Pornography has existed in various forms for generations. What caused the rise in erectile dysfunction (ED) cases? Is it just the ever-increasing bandwidths?
There has definitely been a surge in the past few years, and it was certainly caused by the Internet's delivery system. Second, today's adolescents have unrestricted access to hardcore video via streaming. But the fundamental question is why is the Internet so attractive? Just think of Facebook. There are studies that show that Facebook leads to addiction. It can cause changes in the brain that mirror changes in the brain of drug addicts. There are even 70 studies on the brain and the Internet that show this. The internet can increase the levels of arousal and dopamine in our brain. Dopamine powers the reward center in our brain and the internet is unique in this regard. Clicking on new pictures and words, sending messages, receiving messages becomes a novelty that increases the dopamine level in the reward system. The same thing happens with surprise, shock and fear. If you combine that with sexual stimuli, the greatest possible form of arousal, and then present a teenager with hardcore porn internet sites, they'll be able to keep their brain levels of arousal and dopamine consistently high. One can get the brain used to using these stimuli in order to be sexually aroused. If you keep watching these videos with real people having so-called real sex, it will completely replace your imagination at some point. You don't imagine anything anymore. You become a voyeur who just watches the action instead of having a picture and imagining the action yourself.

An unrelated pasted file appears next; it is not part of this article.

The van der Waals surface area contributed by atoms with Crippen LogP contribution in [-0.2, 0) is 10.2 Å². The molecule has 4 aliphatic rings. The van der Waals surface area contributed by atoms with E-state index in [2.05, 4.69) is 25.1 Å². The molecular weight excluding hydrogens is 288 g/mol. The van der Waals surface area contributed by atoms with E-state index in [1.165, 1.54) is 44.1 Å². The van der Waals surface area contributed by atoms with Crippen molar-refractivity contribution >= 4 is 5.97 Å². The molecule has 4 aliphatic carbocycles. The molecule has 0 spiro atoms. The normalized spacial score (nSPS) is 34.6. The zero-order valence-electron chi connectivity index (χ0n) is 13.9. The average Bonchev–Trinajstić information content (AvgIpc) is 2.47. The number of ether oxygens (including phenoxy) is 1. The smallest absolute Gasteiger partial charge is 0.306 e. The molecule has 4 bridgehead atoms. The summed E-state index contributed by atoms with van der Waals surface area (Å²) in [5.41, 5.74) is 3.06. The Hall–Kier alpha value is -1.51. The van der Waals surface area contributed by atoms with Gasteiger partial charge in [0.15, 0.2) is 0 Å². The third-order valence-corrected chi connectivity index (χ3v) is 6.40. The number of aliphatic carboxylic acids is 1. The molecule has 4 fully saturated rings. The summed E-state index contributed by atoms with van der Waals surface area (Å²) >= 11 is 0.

In your book you point out differences between younger and older generations, which make it clear that younger people are far more exposed to pornography than those who grew up with pornographic magazines. Is this a general rule or is there an overlap?
If you look at the studies, you get a completely different picture. Young people between 14 and 25 years of age watch significantly more porn than adults and of course the frequency decreases with increasing age. A recent UK survey showed that a large majority believe that porn use has a negative impact. Their opinion is based on their own experience as, say, 18-year-olds adolescents who are now seeing the impact porn has on their lives.
How would you answer the sexologists who disagree that porn use can cause ED?